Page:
In 1936 the four villages of Buxy, Montagny-lès-Buxy, Jully-lès-Buxy and Saint-Vallerin were joined together to form the AOC of Montagny. The south facing vineyards of these villages are known for their pebbled limestone soil. Kimmeridgian is a type of limestone normally found in Chablis to the North, not in the south end of Côte Chalonnaise where Montagny sits.
The villages that make up the Montagny region share common soil characteristics and because of this, the wines have something in common: an ever so slight flint note. Not as pronounced as most outstanding Chablis, but nonetheless, the mineral and flint notes are still prevalent.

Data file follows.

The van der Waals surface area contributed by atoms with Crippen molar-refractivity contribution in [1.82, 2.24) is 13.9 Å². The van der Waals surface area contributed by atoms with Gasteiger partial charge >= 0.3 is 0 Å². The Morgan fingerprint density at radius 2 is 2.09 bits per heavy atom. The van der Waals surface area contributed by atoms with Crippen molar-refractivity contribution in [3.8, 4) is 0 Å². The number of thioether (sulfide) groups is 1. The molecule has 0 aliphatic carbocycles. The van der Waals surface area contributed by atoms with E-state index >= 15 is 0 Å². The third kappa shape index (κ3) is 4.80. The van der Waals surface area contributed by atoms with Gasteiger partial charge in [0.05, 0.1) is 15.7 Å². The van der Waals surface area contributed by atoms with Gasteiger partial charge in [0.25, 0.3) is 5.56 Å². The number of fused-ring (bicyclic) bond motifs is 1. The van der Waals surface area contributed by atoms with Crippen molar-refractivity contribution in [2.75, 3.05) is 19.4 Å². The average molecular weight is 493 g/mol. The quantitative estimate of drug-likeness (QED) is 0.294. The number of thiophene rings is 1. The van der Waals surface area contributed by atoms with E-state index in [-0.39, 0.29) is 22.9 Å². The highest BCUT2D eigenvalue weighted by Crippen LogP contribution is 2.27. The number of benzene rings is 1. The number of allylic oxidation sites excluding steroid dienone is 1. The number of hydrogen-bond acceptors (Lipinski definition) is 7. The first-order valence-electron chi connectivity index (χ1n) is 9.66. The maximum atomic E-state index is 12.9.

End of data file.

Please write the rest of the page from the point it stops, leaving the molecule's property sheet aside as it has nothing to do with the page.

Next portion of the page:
The bright acidity found in Chardonnay from this region mixed and the underlying mineral note creates a wine that steps outside the boundary of the classic Burgundy Chardonnay. Notes of honeysuckle and spring flowers fill the nose. On the palate, the juice is fresh and lively with flavors of white peach and ripe pear. Rich, refined and delicate with mineral hints pulling together on the finish.